FLINT — In an ongoing effort to provide school children, families and residents in Mid-Michigan with opportunities to enjoy the visual arts, live music, dance and theater, the Charles Stewart Mott Foundation has granted $4.9 million to the Flint Cultural Center Corporation (FCCC), Flint Institute of Arts (FIA) and Flint Institute of Music (FIM), according to a press release.
The Flint Cultural Center welcomes more than 610,000 children and adults to its campus each year and is a regional hub for the performing and visual arts.
In addition to offering national touring artists and exhibitions, the campus is home to Michigan’s largest domed planetarium, one of the few remaining professional symphony orchestras in the state, a school for the performing arts, and art and historical collections of national significance.
“The Flint Cultural Center is a place where children, families, students and seniors can take advantage of all kinds of activities that entertain, educate and inspire,” said William S. White, chairman and chief executive officer of the Mott Foundation. “In addition to providing core support for building and grounds maintenance, staffing and security, our grants enable the member institutions to focus their energy on what they do best — great programming for the community.”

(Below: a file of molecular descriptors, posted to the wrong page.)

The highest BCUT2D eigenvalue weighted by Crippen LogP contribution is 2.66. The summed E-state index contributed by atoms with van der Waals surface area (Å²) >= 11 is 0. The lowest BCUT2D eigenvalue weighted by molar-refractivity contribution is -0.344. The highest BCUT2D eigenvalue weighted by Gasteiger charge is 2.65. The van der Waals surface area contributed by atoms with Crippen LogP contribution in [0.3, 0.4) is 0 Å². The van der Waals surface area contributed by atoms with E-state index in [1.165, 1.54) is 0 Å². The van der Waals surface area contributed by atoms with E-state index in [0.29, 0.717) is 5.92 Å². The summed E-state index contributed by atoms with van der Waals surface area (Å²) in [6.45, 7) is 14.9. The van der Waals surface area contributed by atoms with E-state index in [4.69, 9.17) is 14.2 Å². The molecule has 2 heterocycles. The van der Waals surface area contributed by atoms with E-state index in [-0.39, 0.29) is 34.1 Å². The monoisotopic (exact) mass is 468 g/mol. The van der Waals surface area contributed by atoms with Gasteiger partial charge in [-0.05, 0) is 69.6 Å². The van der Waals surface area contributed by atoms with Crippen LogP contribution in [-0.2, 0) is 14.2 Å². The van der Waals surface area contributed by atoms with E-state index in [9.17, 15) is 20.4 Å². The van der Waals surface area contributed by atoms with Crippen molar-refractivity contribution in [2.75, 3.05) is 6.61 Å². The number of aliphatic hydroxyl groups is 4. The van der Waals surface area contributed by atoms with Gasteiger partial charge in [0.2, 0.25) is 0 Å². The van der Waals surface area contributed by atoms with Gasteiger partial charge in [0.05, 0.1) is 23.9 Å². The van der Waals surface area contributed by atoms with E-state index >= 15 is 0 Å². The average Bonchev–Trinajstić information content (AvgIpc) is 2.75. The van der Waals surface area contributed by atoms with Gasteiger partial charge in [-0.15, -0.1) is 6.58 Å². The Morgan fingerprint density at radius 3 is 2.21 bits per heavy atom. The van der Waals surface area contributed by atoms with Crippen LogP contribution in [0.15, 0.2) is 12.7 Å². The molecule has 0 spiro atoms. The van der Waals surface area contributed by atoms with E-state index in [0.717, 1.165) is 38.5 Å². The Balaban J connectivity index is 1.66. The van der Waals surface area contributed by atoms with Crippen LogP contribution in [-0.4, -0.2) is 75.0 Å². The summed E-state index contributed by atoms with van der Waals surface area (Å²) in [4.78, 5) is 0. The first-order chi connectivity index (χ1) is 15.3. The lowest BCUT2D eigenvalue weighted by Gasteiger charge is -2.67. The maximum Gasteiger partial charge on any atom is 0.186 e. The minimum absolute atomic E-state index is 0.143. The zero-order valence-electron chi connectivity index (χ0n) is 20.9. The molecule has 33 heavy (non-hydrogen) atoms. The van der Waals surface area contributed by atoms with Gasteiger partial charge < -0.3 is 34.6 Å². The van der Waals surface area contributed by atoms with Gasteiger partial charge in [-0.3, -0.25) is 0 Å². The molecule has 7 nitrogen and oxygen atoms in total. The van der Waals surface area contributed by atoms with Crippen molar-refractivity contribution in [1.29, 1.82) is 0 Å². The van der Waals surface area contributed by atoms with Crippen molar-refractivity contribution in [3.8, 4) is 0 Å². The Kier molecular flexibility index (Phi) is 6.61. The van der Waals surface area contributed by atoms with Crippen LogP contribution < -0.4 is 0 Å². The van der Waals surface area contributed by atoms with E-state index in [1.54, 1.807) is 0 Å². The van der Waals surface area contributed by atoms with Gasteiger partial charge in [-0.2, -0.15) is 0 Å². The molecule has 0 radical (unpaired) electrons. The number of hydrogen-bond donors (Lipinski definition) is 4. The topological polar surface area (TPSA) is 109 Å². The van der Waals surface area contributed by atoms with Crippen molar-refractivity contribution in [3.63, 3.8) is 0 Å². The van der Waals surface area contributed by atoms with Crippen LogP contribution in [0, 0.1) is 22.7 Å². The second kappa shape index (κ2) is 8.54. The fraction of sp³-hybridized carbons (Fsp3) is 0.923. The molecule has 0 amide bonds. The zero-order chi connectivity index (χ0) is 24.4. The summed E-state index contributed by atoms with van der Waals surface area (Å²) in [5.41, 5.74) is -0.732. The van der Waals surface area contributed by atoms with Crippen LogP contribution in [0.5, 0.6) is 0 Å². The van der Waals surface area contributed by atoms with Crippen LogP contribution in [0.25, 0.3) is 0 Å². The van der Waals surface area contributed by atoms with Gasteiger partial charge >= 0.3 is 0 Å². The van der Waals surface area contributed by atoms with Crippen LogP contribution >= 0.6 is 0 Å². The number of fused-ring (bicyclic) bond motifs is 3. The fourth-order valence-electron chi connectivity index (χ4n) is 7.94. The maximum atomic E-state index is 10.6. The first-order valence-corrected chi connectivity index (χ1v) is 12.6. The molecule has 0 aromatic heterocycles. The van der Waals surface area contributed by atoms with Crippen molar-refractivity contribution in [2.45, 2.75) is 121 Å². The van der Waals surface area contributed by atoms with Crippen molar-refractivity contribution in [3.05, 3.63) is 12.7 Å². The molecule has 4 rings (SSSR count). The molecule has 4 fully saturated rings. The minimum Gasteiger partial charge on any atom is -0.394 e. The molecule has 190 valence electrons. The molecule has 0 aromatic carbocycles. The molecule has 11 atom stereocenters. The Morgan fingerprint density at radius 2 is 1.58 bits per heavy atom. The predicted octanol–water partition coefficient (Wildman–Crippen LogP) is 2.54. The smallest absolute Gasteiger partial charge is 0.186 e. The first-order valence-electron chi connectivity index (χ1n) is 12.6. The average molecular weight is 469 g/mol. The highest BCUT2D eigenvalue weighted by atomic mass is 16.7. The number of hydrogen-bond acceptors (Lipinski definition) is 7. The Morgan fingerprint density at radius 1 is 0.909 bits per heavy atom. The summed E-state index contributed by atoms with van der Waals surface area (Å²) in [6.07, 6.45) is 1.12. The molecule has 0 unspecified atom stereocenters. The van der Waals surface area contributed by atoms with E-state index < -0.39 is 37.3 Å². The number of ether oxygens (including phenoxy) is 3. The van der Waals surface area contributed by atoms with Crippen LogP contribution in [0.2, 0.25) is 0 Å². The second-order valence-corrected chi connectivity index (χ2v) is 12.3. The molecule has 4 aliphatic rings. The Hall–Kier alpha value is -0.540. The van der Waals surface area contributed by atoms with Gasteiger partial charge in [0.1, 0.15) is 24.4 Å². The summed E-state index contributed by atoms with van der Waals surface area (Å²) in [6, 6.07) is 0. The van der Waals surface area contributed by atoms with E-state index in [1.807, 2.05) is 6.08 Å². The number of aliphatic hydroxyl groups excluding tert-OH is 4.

The one-year, general operating grants include:
· $1,650,000 to the FCCC, including support for Longway Planetarium, Sloan Museum and The Whiting;
· $1,960,000 to the FIA; and
· $1.3 million to the FIM, including the Flint School of Performing Arts, Flint Symphony Orchestra and Flint Youth Theatre.
As in years past, the latest round of grants support core programming and the day-to-day operations of each of the Cultural Center institutions, enabling them to offer more free and low-cost activities, host community events, and expand outreach services to local schools, where shrinking budgets have created greater need for instruction in the arts, music and theater.
“Flint is home to a rich and diverse array of performing and visual artists — an asset that our cultural institutions want to preserve and encourage as the city works to reposition itself for a new type of economy and prepare our young people for the future,” said Jody Blackburn, chief operating officer of the Flint Cultural Center Corporation. “Those goals would be very difficult to accomplish without the ongoing support of the Mott Foundation.”
Created in the late 1950s, the complex of educational, recreational and cultural facilities that now make up the Flint Cultural Center is located on a 33-acre campus east of downtown Flint. Since 1928, the Mott Foundation has provided more than $121 million in combined support to the FCCC, FIA and FIM. The grants have been used to expand and renovate buildings, improve grounds, support public activities and enhance programming.
“The C.S. Mott Foundation’s tremendous and unfailing support over the years has done so much to encourage and support our community and enhance its vitality,” said John B. Henry, executive director of the FIA.
Paul Torre, FIM president, added: “The Flint Cultural Center has enabled millions of people to experience music, theater, dance and the fine arts in ways that add a bit of magic to their lives,” — R.S.